Push scraps of timber of uniform thickness between the lines and the post. This will give you enough clearance to position the other posts without pushing the guidelines out of true.
All the intermediate posts can now be positioned and hardcore added as above. The upper guideline keeps the tops of each post level, while the two other lines ensure that the post is vertical from front to back; all you have to do is make sure that the sides are trued up with the spirit level.
Once all the posts are in position, mix up a batch of concrete on a nearby slab or piece of board. Unless you have a lot of posts to set in, it should be easy enough to do by hand and not worth hiring a mixer. Use a bucket as a measure to ensure you get the right mix of cement to ballast - one bucketful of cement to five of ballast.
Turn the dry ingredients together with a spade until the colour is uniform. Form the mix into a ring and slowly add water - about half a bucketful to begin with - to the centre. Turn the dry ingredients into the water, taking care that it doesn't escape. When all the water is absorbed, turn the whole pile over to ensure an even mix. If it is too dry, form a new circle and add more water to the centre as before.
Concrete is heavy, so although you can carry it on a shovel it is a lot easier to load it into a wheelbarrow. Pour concrete around the posts until it reaches a height just below ground level. Agitate the concrete briskly with the end of a batten to make sure that the mix settles correctly and all air bubbles are removed. Check once again that each of the posts is correctly aligned; it should be possible to make small adjustments by pulling the post in the required direction. Leave the concrete to set hard - normally at least four to six hours.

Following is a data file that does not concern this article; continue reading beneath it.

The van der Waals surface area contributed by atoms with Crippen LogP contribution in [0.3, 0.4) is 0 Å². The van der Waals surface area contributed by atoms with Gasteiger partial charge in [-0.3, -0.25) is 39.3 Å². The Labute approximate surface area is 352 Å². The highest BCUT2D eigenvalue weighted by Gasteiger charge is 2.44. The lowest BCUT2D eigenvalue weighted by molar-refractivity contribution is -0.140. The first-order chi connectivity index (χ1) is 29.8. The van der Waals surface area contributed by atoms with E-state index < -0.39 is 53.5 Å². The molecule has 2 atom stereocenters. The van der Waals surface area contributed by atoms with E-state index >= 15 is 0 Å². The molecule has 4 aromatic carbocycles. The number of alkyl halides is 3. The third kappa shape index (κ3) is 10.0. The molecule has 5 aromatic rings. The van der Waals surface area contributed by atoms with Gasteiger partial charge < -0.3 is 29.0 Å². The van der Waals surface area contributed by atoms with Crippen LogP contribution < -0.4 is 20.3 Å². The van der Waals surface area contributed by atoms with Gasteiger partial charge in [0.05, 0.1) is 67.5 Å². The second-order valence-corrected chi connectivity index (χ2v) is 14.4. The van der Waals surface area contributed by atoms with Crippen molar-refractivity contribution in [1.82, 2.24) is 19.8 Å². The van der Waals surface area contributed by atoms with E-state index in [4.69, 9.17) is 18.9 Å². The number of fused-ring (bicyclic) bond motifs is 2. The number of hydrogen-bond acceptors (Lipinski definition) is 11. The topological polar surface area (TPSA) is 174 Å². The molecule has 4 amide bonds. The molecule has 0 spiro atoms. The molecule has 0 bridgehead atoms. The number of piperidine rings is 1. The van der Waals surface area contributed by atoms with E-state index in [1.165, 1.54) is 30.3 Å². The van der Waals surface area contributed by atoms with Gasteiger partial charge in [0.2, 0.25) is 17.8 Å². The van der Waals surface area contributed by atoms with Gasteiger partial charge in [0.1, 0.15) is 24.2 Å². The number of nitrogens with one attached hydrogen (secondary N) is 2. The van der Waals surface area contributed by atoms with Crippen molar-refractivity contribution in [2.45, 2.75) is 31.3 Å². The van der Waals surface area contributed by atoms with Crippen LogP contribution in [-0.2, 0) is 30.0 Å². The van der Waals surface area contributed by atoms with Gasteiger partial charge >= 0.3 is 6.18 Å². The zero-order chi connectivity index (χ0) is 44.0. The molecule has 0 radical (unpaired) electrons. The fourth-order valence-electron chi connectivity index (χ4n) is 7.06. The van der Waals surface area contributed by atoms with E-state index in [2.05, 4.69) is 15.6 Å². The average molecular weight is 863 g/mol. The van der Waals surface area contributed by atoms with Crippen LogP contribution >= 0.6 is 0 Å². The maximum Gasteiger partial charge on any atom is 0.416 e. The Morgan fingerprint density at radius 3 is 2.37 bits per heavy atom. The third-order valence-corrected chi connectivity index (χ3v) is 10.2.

FIXING THE BOARDING
Once the posts are in position, the horizontal boarding can be nailed or screwed into position. Before you start, shovel loose earth around the base of each post to cover the concrete slab.
If the ground is flat or only slightly sloping fixing the boarding is quite straighforward. If the boards have not been cut to length, do so at this stage. The technique is to fix all of the top boards first and then move down the fence to the next board, and so on until you reach the bottom. The two side lines can be used as a guide to keep all the boards level and should be moved down the fence as you progress.
You have a clear choice as to how you position the boarding. In the design shown here each panel is 'reversed' so that the top board on every second panel is on a different side of the fence. But you can fix the boards so that each panel is identical with the top board on the same side each time.
Position all of the top boards level with the top of the battens. Each subsequent board should overlap the others by about 8mm. The natural curves in the boards will make it virtually impossible to maintain this distance with absolute accuracy, so aim for a rough average. If you are using screws each board should be predrilled before fixing using a combination bit. Use two fixings at the end of each board.